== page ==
Historic Eckley Miner's Village and Ephrata Cloister
Eckley is an historic mining community established in the 19th century to house migrant coal workers. It has a few residents today but the houses are mostly abandoned. The village is maintained as a 'museum' by the Pennsylvania Historical and Museum Commission. Some of the buildings have been reconstructed or restored while others have slowly deteriorated over the years.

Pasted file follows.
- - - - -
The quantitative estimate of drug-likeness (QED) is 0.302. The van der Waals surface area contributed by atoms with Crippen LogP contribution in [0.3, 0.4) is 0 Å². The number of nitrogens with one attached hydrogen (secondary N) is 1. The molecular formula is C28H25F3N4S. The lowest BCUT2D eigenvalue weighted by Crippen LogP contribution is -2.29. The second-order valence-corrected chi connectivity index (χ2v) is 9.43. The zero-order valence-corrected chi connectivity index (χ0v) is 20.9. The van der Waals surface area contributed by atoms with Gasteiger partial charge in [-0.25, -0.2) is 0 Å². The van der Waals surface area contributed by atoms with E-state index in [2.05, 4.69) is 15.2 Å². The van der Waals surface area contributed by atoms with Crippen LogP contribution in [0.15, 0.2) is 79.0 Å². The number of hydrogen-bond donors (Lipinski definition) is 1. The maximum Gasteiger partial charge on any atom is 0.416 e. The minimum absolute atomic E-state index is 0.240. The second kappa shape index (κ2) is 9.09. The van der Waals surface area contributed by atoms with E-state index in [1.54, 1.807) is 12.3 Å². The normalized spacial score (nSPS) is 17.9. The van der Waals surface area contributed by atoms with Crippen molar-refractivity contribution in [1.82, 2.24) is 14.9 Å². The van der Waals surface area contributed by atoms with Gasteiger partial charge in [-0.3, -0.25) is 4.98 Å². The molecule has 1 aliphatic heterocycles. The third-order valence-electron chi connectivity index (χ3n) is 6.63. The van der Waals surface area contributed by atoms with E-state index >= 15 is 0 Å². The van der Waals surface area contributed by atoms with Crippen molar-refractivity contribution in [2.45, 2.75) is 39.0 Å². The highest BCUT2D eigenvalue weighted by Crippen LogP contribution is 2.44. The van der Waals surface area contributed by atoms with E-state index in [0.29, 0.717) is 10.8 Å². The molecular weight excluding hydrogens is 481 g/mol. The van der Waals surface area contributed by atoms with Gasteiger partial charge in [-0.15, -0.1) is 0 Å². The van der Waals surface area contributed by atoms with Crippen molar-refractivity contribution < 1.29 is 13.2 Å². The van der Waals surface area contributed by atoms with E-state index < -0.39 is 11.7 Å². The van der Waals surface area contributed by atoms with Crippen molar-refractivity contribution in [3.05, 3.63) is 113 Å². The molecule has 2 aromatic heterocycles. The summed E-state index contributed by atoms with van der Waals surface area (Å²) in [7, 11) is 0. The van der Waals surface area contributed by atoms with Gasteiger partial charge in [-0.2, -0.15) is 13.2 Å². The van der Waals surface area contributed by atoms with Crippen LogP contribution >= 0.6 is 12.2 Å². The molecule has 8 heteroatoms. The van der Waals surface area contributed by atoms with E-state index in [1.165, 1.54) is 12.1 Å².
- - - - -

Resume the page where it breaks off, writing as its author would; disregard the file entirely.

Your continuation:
Ephrata Cloister is also an historic community maintained by the PA Historical and Museum Commission. Ephrata was established in the 1730s as a utopian religious community founded by the charismatic spiritual leader Conrad Beissel, born in Germany in 1691. Ephrata was an attempt to escape from the world so members of the group could work toward attaining paradise by regimented labor and meditation. Core members of the brotherhood were celibate, others were married couples known as householders who also followed Beissel's teachings. The Ephrata brotherhood operated a printing press and were also famous for their music and German calligraphic writing. The community gradually deteriorated after the death of Beissel in 1768. The last celibate member died in 1813, a few Householder members continued to live in Ephrata until 1934.